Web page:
Wikimedia Commons (troika)

alone on the beach ~ troiku

Carpe Diem #1688 Troiku Month – Breathing Silence offers
a haiku by Chèvrefeuille (
in blue) to be used to create a troiku.

alone on the beach
only the cries of seagulls –
breathing silence
               © Chèvrefeuille

~~~~~~~

alone on the beach
one wave joined by another
sunlight on the sand

only the cries of seagulls
as they reel above my head
shadows touching me

breathing silence
flowing between each moment
like waves on the shore

A troiku is three haiku, with each of the three lines from a suggested haiku as the first line of each haiku in the troiku. It’s not always possible to have a 5-7-5 format in the second haiku, due to the limitations of the suggested haiku. The name of the form is derived from “troika,” a sled or carriage drawn by three horses harnessed side-by-side, an iconic symbol of Imperial Russia.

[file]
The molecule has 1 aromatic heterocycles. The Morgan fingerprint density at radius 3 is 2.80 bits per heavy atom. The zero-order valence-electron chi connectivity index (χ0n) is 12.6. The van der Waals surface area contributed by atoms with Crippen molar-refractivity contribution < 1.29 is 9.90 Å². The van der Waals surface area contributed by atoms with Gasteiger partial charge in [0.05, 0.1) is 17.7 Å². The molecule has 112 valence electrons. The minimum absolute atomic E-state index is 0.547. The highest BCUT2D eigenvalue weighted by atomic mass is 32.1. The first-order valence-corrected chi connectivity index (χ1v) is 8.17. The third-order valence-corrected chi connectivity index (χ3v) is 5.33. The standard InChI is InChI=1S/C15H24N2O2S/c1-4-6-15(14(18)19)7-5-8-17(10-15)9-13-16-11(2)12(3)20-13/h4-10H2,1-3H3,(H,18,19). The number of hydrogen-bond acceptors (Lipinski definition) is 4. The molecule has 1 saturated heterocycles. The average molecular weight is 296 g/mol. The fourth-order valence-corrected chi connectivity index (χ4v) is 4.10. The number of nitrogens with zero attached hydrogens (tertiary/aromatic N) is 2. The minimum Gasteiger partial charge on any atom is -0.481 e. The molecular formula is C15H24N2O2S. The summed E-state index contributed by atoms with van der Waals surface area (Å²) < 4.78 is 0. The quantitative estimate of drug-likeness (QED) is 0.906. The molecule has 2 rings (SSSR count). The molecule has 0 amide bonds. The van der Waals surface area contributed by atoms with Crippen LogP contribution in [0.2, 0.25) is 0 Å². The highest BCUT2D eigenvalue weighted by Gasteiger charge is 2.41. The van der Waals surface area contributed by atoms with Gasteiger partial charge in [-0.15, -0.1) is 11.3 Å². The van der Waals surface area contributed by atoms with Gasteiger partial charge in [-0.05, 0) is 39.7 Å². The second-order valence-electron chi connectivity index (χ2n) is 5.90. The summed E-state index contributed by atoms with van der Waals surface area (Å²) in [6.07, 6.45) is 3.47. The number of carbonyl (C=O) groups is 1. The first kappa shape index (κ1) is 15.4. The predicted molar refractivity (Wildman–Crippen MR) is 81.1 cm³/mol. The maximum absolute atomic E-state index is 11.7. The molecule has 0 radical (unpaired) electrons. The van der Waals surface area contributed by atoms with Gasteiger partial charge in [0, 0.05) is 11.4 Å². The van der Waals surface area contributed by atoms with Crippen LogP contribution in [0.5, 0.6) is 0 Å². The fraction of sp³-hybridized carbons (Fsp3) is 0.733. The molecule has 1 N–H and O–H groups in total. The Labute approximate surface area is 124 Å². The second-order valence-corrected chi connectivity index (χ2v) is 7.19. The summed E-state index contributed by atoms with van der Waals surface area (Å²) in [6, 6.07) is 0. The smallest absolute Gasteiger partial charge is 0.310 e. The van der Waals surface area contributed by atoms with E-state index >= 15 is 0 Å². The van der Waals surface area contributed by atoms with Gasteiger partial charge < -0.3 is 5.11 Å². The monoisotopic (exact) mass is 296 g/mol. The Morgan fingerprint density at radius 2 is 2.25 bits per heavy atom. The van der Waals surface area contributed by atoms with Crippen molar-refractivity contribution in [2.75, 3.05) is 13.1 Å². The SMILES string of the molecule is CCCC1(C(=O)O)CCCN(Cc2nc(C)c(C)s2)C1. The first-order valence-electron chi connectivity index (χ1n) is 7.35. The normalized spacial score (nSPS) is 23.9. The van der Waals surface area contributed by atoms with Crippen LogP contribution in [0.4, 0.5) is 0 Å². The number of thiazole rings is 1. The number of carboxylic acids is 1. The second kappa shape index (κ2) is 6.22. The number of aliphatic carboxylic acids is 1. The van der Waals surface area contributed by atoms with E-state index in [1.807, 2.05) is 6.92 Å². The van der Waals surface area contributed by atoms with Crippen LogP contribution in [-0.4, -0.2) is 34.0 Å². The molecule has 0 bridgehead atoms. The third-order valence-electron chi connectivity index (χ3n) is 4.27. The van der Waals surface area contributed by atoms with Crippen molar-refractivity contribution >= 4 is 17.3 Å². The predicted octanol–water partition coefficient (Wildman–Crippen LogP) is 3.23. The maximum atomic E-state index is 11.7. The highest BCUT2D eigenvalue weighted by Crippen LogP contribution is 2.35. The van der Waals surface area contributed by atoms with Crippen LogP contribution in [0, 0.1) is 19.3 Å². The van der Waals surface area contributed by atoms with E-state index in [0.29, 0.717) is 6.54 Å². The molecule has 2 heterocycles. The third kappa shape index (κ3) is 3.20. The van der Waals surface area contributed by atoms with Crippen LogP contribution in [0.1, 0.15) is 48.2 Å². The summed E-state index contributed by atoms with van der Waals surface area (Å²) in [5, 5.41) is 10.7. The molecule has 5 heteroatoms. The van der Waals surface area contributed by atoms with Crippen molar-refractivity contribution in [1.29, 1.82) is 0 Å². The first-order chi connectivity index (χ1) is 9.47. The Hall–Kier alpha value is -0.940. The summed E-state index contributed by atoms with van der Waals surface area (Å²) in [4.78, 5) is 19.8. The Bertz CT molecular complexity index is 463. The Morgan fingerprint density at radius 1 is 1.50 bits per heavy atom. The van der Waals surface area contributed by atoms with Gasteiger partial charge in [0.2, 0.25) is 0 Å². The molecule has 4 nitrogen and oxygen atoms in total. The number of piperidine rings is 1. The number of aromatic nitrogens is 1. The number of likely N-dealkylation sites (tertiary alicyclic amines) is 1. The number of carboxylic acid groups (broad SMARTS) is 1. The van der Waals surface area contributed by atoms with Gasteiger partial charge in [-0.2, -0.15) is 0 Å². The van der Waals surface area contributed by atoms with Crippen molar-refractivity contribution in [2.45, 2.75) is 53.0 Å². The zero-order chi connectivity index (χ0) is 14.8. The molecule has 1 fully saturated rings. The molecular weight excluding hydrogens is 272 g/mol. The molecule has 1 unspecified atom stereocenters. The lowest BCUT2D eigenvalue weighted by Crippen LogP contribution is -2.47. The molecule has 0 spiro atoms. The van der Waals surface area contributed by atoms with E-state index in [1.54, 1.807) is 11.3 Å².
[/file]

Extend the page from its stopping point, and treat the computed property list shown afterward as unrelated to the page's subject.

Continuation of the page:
Troika

Images
Image source: Wikimedia Commons
(Seagulls over the Waves, by Watanabe Shōtei)
Wikimedia Commons (troika)

hours before sunrise ~ fusion troiku ~ hineri

The prompt for Carpe Diem Weekend Meditation #90 Crossroads
Summer Solstice (Troiku Hineri)

starts with two haiku by Jane Reichhold and Yosa Buson (
in blue) to be used
to create a “fusion” haiku which is then to be the base for a troiku.
The hineri (or twist) is to use each of those haiku to create three new troiku.

this short night –
from a shallow well I scoop
a persimmon flower